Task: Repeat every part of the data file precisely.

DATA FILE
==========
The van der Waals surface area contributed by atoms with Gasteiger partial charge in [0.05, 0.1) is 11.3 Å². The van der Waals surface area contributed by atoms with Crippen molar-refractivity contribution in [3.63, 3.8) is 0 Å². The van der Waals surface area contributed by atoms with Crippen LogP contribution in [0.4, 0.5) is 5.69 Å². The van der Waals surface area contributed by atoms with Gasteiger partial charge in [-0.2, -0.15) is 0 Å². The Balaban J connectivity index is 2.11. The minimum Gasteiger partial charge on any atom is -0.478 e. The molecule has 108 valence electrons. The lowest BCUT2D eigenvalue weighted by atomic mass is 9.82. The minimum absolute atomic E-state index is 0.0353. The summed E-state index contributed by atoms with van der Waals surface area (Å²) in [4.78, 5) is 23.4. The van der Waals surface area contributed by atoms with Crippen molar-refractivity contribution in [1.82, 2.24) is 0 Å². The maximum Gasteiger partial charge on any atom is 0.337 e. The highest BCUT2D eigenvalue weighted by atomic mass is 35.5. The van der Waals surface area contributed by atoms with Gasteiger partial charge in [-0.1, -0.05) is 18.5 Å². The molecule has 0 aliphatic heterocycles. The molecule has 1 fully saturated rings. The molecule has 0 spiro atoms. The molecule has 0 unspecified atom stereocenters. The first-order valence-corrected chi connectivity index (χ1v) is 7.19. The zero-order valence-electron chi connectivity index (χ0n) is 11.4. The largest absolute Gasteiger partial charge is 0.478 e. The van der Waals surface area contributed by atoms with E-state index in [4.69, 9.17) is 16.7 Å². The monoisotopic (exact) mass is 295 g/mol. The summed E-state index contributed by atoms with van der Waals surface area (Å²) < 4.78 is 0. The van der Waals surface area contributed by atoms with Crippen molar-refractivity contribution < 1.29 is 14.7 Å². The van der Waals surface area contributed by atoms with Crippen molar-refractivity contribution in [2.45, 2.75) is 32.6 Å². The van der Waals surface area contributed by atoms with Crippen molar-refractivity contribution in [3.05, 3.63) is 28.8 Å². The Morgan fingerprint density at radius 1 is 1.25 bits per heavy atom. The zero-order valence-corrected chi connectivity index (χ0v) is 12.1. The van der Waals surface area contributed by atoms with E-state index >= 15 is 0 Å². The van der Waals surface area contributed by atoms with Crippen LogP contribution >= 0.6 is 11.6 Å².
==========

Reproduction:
The van der Waals surface area contributed by atoms with Gasteiger partial charge in [0.05, 0.1) is 11.3 Å². The van der Waals surface area contributed by atoms with Crippen molar-refractivity contribution in [3.63, 3.8) is 0 Å². The van der Waals surface area contributed by atoms with Crippen LogP contribution in [0.4, 0.5) is 5.69 Å². The van der Waals surface area contributed by atoms with Gasteiger partial charge in [-0.2, -0.15) is 0 Å². The Balaban J connectivity index is 2.11. The minimum Gasteiger partial charge on any atom is -0.478 e. The molecule has 108 valence electrons. The lowest BCUT2D eigenvalue weighted by atomic mass is 9.82. The minimum absolute atomic E-state index is 0.0353. The summed E-state index contributed by atoms with van der Waals surface area (Å²) in [4.78, 5) is 23.4. The van der Waals surface area contributed by atoms with Crippen molar-refractivity contribution in [1.82, 2.24) is 0 Å². The maximum Gasteiger partial charge on any atom is 0.337 e. The highest BCUT2D eigenvalue weighted by atomic mass is 35.5. The van der Waals surface area contributed by atoms with Gasteiger partial charge in [-0.1, -0.05) is 18.5 Å². The molecule has 0 aliphatic heterocycles. The molecule has 1 fully saturated rings. The molecule has 0 spiro atoms. The molecule has 0 unspecified atom stereocenters. The first-order valence-corrected chi connectivity index (χ1v) is 7.19. The zero-order valence-electron chi connectivity index (χ0n) is 11.4. The largest absolute Gasteiger partial charge is 0.478 e. The van der Waals surface area contributed by atoms with E-state index in [4.69, 9.17) is 16.7 Å². The monoisotopic (exact) mass is 295 g/mol. The summed E-state index contributed by atoms with van der Waals surface area (Å²) < 4.78 is 0. The van der Waals surface area contributed by atoms with Crippen molar-refractivity contribution < 1.29 is 14.7 Å². The van der Waals surface area contributed by atoms with Crippen molar-refractivity contribution in [2.45, 2.75) is 32.6 Å². The van der Waals surface area contributed by atoms with Crippen molar-refractivity contribution in [3.05, 3.63) is 28.8 Å². The Morgan fingerprint density at radius 1 is 1.25 bits per heavy atom. The zero-order valence-corrected chi connectivity index (χ0v) is 12.1. The van der Waals surface area contributed by atoms with E-state index >= 15 is 0 Å². The van der Waals surface area contributed by atoms with Crippen LogP contribution >= 0.6 is 11.6 Å².